From The Graduate in 1967 to Rain Man in 1988 to Kung Fu Panda 2 in 2011, Dustin was Ratso, Tootsie, Stanley Motss, Captain Hook, Lenny Bruce. One of the world’s most versatile actors to ever grace our screens, whether they were the silver screens or our smaller ones. We just wanted to say “Thank You, Dustin, for the endless years of entertainment.”
Dustin Lee Hoffman (born August 8, 1937) is an American actor with a career in film, television, and theatre since 1960. He has been known for his versatile portrayals of antiheroes and vulnerable characters.
He first drew critical praise for the play Eh?, for which he won a Theatre World Award and a Drama Desk Award. This was soon followed by his breakthrough movie role as the good-looking but troubled Benjamin Braddock in The Graduate (1967). Since then Hoffman’s career has largely been focused on cinema, with only sporadic returns to television and the stage. Some of his most notable films are Papillon, Marathon Man, Midnight Cowboy, Little Big Man, Lenny, All the President’s Men, Kramer vs. Kramer, Tootsie, Rain Man, and Wag the Dog.
Hoffman has won two Academy Awards (for his performances in Kramer vs. Kramer and Rain Man), five Golden Globes, four BAFTAs, three Drama Desk Awards, a Genie Award, and an Emmy Award. Dustin Hoffman received the AFI Life Achievement Award in 1999.
Through the early and mid-1960s, Hoffman made appearances in television shows and movies, including Naked City, The Defenders and Hallmark Hall of Fame. Hoffman made his theatrical film debut in The Tiger Makes Out in 1967, alongside Eli Wallach.
In 1967, immediately after wrapping up principal filming on The Tiger Makes Out, Hoffman flew from New York City to Fargo, North Dakota, where he directed a production of William Saroyan‘s The Time of Your Life for the Emma Herbst Community Theatre. The $1,000 he received for the eight-week contract was all he had to hold him over until the funds from the movie materialized.
n 1966, Mike Nichols cast Hoffman in The Graduate, a role which prevented him from appearing in the acclaimed Mel Brooks film, The Producers, as Franz Liebkind. The film began production in March 1967. Hoffman received an Academy Award nomination for his performance and became a major star.
Hoffman’s next major film, Midnight Cowboy, premiered in theatres across the United States on May 25, 1969. For his role as Ratso Rizzo in the film, Hoffman received his second Oscar nomination and the film won the Best Picture honor.
Less than two years after the Watergate scandal, Hoffman and Robert Redford starred as Carl Bernstein and Bob Woodward, respectively, in All the President’s Men (1976). Hoffman next starred in Marathon Man (also 1976), a film based on William Goldman‘s novel of the same name, opposite Laurence Olivier and Roy Scheider.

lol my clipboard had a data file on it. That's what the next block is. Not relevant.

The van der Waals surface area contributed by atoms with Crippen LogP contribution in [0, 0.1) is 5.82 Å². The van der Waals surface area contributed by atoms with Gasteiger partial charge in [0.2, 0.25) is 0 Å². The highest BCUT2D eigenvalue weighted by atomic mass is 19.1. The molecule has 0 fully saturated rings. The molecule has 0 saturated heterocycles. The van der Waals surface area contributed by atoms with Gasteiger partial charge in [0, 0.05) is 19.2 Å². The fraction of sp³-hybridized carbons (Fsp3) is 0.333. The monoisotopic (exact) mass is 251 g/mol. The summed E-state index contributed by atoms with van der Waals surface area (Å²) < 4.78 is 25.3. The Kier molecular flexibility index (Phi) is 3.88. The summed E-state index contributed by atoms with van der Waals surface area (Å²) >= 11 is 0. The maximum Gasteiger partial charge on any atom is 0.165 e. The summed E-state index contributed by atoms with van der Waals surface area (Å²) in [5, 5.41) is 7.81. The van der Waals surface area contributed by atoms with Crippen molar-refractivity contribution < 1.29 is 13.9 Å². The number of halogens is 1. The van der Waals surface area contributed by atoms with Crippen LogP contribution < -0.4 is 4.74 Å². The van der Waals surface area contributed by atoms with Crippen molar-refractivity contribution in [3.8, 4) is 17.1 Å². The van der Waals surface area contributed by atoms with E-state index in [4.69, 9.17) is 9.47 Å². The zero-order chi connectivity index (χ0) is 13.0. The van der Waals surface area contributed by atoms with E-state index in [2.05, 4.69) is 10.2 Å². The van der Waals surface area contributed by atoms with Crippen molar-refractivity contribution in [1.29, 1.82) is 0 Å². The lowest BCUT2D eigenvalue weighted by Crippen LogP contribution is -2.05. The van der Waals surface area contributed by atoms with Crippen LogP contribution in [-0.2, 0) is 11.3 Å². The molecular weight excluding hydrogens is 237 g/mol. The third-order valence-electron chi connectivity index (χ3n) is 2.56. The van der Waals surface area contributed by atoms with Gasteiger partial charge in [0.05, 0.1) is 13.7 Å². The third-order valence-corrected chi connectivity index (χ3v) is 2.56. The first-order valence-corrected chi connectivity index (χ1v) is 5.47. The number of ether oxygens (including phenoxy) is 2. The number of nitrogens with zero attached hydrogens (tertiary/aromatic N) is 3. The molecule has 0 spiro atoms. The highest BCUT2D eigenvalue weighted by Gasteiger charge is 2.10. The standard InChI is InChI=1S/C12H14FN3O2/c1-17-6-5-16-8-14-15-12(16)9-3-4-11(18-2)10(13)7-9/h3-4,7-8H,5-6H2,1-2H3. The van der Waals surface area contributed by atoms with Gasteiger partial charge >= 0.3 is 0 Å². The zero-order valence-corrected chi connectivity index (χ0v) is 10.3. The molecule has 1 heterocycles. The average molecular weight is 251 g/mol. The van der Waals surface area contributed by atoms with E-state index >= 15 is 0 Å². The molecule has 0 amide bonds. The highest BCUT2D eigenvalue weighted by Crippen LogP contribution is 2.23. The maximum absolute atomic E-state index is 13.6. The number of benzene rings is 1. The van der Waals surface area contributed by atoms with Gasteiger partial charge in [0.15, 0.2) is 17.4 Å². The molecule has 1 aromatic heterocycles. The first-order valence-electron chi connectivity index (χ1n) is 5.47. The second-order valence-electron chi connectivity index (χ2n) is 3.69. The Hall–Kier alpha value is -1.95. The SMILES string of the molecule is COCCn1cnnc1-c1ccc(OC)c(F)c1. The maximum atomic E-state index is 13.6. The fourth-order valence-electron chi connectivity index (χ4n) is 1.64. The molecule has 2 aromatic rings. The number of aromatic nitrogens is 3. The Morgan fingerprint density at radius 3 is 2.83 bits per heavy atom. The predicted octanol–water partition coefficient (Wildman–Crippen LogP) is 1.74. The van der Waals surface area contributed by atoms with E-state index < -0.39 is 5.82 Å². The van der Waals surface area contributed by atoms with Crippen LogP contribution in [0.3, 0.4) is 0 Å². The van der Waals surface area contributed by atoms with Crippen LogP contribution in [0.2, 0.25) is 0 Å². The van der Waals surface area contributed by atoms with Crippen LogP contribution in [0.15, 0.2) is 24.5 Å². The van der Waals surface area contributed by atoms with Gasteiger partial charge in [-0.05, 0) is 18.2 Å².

Hoffman next starred in Robert Benton‘s Kramer vs. Kramer (1979) as workaholic Ted Kramer whose wife (Meryl Streep) unexpectedly leaves him; he raises their son alone. Hoffman gained his first Academy Award, and the film also received the Best Picture honor, plus the awards for Best Supporting Actress (Streep) and Director.
In Tootsie (1982), Hoffman portrays Michael Dorsey, a struggling actor who finds himself dressing up as a woman to land a role on a soap opera. His co-star was Jessica Lange. Tootsie earned ten Academy Award nominations, including Hoffman’s fifth nomination.
In director Barry Levinson’s Rain Man (1988), Hoffman starred as an autistic savant, opposite Tom Cruise. Levinson, Hoffman and Cruise worked for two years on the film, and Hoffman’s performance gained him his second Academy Award. Upon accepting, Hoffman stated softly to his fellow nominees that it was okay if they didn’t vote for him because “I didn’t vote for you guys either.”
Throughout the 1990s, Hoffman appeared in many large, studio films, such as Dick Tracy (1990) (where his Ishtar co-star Beatty plays the titular character), Hero (1992) and Billy Bathgate (1991) co-starring with Nicole Kidman who was nominated for a Golden Globe). Hoffman also played the title role of Captain Hook in Steven Spielberg‘s Hook (also 1991), earning a Golden Globe nomination; in this movie, Hoffman’s costume was so heavy that he had to wear an air-conditioned suit under it. Hoffman played the lead role in Outbreak (1995), alongside Rene Russo, Kevin Spacey, Morgan Freeman, Cuba Gooding Jr. and Donald Sutherland. Following that, he appeared in the 1996 revenge-drama/legal-thriller Sleepers (1996) with Brad Pitt, Jason Patric, and Kevin Bacon.
In 1997, Hoffman starred opposite John Travolta in the Costa Gavras film Mad City and gained his seventh Academy Award nomination for his performance in Wag The Dog, in a role that allowed Hoffman the chance to work with both Robert De Niro and Denis Leary. He next appeared in Barry Levinson’s adaptation of Sphere (1998), opposite Sharon Stone, Samuel L. Jackson, Peter Coyote, Queen Latifah and Liev Schreiber.
Seven years after his nomination for Wag the Dog, Hoffman got a second opportunity to perform again with Robert De Niro, co-starring with Barbra Streisand and Ben Stiller in the 2004 comedy Meet the Fockers, a sequel to Meet the Parents (2000). Hoffman won the 2005 MTV Movie Award for Best Comedic Performance.
He appeared in Little Fockers, the critically panned yet hugely commercially successful 2010 sequel to Meet the Fockers. In 2011, Hoffman reprised his role as Shifu in the commercially and critically successful animated film Kung Fu Panda 2.
Hoffman starred in the HBO horse-racing drama Luck, as a man involved in activities such as bookmaking and casino operations. Luck was cancelled in March 2012 after three horses died on set. Hoffman will also direct Quartet, a BBC Films comedy starring Maggie Smith and Tom Courtenay.
SEE DUSTIN’s ENTIRE FILMOGRAPHY HERE.